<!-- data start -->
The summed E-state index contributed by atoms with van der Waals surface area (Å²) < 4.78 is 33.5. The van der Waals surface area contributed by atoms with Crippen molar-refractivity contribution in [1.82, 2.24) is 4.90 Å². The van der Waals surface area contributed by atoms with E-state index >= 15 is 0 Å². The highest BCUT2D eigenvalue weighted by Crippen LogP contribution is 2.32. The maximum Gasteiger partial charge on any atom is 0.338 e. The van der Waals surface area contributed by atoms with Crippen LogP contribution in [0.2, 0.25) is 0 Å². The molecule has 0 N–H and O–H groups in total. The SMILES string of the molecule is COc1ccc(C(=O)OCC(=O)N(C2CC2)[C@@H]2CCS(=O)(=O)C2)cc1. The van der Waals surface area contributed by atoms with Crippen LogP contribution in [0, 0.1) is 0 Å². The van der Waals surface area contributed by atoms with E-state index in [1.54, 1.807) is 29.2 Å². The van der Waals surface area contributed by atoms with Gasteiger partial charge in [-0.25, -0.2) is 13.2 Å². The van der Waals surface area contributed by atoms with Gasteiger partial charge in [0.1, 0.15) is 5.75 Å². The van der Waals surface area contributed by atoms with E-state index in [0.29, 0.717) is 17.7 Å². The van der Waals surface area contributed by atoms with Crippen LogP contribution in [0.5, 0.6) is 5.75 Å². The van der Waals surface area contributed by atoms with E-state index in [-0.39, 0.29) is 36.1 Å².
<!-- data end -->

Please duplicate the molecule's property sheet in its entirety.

The summed E-state index contributed by atoms with van der Waals surface area (Å²) < 4.78 is 33.5. The van der Waals surface area contributed by atoms with Crippen molar-refractivity contribution in [1.82, 2.24) is 4.90 Å². The van der Waals surface area contributed by atoms with E-state index >= 15 is 0 Å². The highest BCUT2D eigenvalue weighted by Crippen LogP contribution is 2.32. The maximum Gasteiger partial charge on any atom is 0.338 e. The van der Waals surface area contributed by atoms with Crippen LogP contribution in [0.2, 0.25) is 0 Å². The molecule has 0 N–H and O–H groups in total. The SMILES string of the molecule is COc1ccc(C(=O)OCC(=O)N(C2CC2)[C@@H]2CCS(=O)(=O)C2)cc1. The van der Waals surface area contributed by atoms with Crippen LogP contribution in [0, 0.1) is 0 Å². The van der Waals surface area contributed by atoms with E-state index in [1.54, 1.807) is 29.2 Å². The van der Waals surface area contributed by atoms with Gasteiger partial charge in [-0.25, -0.2) is 13.2 Å². The van der Waals surface area contributed by atoms with Gasteiger partial charge in [0.1, 0.15) is 5.75 Å². The van der Waals surface area contributed by atoms with E-state index in [0.29, 0.717) is 17.7 Å². The van der Waals surface area contributed by atoms with Crippen LogP contribution in [0.5, 0.6) is 5.75 Å². The van der Waals surface area contributed by atoms with E-state index in [-0.39, 0.29) is 36.1 Å².